Violence in the Homeless Encampments

Violence in the Homeless Encampments

By Paul T. Jackson

Peace is a basic human need; peace of mind is a mark of good health. Peace flows from within each individual out to other members of the community to which the individual belongs. This reality holds promise for one and all who wish to build a more peaceful world.

Conversely, a troubled, distressing, violent individual may send shockwaves through his community. The potential for the spread of violence is especially great in a community whose members have to fight for their very survival; if they had long done so in their own colonies and communities with varying degrees of success; and if now, under government sanction, they have no shelters in which to insulate themselves from those shockwaves, nor ready access to cookware or a few other belongings that might alleviate the trauma of dispossession of one’s only home and no welcoming alternative.

So traumatized, so unhealthy, so unpeaceful is Fresno’s homeless community that Dr. Robert Marbutt, the renowned authority on homelessness, now compares it to the most violent homeless communities in the world. It’s been said that the scarcity of resources is a notion entertained by warring nations, usually without substantiation in reality.

With regard to Fresno’s homeless, however, scarcity of resources is the reality. In view of the city’s unrelenting measures reported by the former editor-in-chief on Indymedia and with other writers whose troubling accounts have appeared on these pages—measures to disenfranchise homeless people even more than they already were—can we really wonder why conflicts would ensue among the people as they struggle to survive?

Conflicts emerging from the stress of displacement of tent cities wherein the occupants, now empty-handed, had been settled for so many years they defy imputation of the term transient? Conflicts played out in longstanding personal rivalries by individuals who, having bad blood between them, had heretofore chosen to settle in two distant tent cities, only to cross paths after the “cleanups”? Conflicts over social status within tent cities, dissolved with the tent city themselves, in desperate struggles to reclaim it amid the chaos of displacement?

Conflicts, still unresolved, over truly scarce resources, made so by a heartless city policy of disregarding and denying homeless individuals basic human needs, while naïvely proclaiming the 69-unit Renaissance at Santa Clara the one exemplar to which these individuals should aspire as if they were all well-to-do licensed contractors and not makeshift construction workers doing what they can under their awful circumstances?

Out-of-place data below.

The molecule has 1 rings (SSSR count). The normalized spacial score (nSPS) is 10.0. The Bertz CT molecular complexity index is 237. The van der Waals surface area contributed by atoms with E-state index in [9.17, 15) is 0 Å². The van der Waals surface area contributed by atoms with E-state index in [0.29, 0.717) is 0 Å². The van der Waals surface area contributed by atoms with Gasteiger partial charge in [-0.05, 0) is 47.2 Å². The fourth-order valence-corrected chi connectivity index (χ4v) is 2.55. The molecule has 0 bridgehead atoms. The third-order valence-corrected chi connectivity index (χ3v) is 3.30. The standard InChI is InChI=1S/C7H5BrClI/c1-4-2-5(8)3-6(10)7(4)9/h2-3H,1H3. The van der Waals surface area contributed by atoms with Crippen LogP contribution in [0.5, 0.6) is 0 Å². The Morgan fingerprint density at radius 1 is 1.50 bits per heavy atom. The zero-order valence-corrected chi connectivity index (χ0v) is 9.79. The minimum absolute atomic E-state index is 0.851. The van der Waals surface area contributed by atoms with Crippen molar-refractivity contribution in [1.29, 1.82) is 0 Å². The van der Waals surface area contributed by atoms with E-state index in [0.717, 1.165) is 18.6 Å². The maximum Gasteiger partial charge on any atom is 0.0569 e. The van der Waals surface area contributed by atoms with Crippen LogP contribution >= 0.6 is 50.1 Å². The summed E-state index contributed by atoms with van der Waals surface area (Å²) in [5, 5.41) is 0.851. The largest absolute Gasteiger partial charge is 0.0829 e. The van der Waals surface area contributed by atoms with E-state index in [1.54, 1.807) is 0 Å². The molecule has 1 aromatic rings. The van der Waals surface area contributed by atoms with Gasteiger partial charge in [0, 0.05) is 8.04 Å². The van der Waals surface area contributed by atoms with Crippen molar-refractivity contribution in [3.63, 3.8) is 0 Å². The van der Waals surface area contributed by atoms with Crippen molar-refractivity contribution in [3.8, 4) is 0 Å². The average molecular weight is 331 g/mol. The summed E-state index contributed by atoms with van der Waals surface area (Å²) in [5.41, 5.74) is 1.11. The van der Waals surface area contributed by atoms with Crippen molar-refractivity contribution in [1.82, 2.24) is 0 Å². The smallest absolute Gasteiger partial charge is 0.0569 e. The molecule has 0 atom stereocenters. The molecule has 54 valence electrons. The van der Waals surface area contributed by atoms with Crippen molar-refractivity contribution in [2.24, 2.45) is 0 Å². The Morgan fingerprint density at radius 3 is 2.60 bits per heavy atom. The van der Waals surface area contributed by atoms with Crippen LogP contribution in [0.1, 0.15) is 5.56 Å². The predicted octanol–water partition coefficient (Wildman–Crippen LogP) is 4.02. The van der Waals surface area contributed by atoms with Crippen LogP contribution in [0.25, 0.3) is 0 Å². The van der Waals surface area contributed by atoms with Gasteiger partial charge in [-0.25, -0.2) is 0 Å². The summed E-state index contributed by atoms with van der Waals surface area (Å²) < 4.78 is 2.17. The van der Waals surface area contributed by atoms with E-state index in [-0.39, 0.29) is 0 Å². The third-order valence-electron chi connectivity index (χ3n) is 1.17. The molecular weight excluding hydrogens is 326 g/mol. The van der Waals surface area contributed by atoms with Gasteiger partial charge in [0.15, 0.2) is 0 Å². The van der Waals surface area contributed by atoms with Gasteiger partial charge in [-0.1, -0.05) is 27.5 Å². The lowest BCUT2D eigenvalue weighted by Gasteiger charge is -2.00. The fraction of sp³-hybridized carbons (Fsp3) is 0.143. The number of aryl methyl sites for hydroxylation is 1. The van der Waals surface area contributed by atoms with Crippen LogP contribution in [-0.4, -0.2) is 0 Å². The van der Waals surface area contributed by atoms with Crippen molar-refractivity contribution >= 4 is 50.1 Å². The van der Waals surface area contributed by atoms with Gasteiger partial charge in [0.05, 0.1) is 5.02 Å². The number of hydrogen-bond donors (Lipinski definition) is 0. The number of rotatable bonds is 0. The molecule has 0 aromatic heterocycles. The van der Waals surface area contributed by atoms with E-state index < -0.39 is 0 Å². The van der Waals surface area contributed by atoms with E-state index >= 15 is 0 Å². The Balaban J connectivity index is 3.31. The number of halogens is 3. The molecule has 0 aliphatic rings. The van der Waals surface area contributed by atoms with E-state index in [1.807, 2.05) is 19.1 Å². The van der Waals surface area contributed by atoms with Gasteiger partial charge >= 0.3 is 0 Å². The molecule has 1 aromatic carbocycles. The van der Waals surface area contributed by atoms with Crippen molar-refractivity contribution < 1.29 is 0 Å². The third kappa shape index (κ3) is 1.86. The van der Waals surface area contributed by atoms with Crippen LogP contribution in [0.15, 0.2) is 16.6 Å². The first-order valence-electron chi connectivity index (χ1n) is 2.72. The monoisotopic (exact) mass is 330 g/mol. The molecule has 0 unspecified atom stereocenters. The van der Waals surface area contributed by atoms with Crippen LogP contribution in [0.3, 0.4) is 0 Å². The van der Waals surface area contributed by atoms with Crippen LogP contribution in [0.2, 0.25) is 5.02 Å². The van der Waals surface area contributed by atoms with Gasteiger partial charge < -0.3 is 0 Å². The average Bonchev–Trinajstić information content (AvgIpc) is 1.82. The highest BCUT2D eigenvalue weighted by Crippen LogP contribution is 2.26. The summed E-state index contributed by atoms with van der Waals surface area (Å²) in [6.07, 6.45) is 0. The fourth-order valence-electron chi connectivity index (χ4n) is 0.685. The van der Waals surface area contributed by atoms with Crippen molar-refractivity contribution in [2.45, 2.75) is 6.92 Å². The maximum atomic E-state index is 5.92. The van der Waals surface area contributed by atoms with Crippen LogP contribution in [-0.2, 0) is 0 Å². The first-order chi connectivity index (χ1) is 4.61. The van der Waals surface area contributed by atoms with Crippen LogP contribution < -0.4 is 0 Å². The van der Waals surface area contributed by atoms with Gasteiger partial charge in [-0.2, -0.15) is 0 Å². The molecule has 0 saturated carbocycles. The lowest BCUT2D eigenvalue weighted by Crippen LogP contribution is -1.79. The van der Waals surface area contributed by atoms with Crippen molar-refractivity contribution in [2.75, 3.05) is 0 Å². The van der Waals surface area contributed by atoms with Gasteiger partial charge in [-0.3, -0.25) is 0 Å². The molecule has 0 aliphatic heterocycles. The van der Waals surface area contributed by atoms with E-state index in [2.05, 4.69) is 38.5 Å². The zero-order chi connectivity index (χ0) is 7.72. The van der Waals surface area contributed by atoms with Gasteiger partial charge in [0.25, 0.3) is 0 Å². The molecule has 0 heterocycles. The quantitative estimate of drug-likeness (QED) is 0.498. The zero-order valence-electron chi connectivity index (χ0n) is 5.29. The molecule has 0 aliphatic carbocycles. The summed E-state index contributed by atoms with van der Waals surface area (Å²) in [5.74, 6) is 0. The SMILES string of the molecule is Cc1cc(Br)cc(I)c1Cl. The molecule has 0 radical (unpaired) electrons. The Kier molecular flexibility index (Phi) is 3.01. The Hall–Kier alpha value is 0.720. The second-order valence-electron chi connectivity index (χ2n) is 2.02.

And, yes, conflicts involving the illegal drug trade that had deepened its roots in some of the homeless encampments downtown, owing to a desperate attempt of some to find an escape route, paved with drug money, from a situation, beyond even the violent norm of the illegal drug trade, created in part by the city’s deprivation of virtually every other means of survival.

Some responsibility for the murderous violence in the homeless community is to be laid at the doorstep of Fresno City Hall. Several abatements or “cleanups” appeared necessary, but the truth of the matter is that the city’s earlier “cleanups” actually fueled the criminality that justified the more recent ones. (But the most recent, the silo camp, is a special case wherein the city acted without apparent justification in “cleaning up” a crime-free, semiautonomous tent city, despite the disposition of the landowner who was amenable to more satisfactory solutions.)

Criminal liability is the catchphrase of the criminal justice system. The criminal law, as any law, does what it can. Those homeless individuals who’ve preyed on other human beings, as well as those who’ve preyed on the homeless, must answer for their crimes in a court of law. And while they do, we who are in Fresno’s larger community must define what we are about, because the city has put our self-definition at issue.

A court’s judgment bears a heavy presumption of finality. The court weighs the facts, acts as the arbiter of witnesses’ testimony and reaches conclusions under the law. Reportage on criminal lawsuits is usually the last word the Fresno Bee has to print on crimes occurring in our community. But theirs is not the final say in what we are as a community. The criminal justice system performs its role, finding individuals culpable for their personal conduct and aiming to punish them for it. The Bee performs its role of churning out the nuts and bolts of criminal cases, capturing the lurid details in the spine-chilling quotes of witnesses, and thereby capturing subscriptions.

But, apart from instances of violence—however reported and whatever the motive for reporting them—it is we who actually define what our community is. As any community, ours is a society in miniature here in the central San Joaquin, a nest of interwoven personal and institutional relationships built on mutual understanding and shared values. Inasmuch as the Community Alliance is an outlet for the voice of the people, it is appropriate to raise the question here: Does the city’s treatment of homeless individuals represent our values?

“There can be no peace without justice and respect for human rights,” writes Irene Kahn, the Bangladeshi international human rights activist. Can we really wonder why a terrible violence emerged in a community treated so unjustly?


Paul T. Jackson is an independent legal services professional living in Clovis. To promote institutional democracy, he created a site,, for student officers at community colleges. Contact him at


  • Mike Rhodes

    Mike Rhodes is the executive director of the Community Alliance, was the editor of this newspaper from 1998 to 2014 and the author of several books. Contact him at

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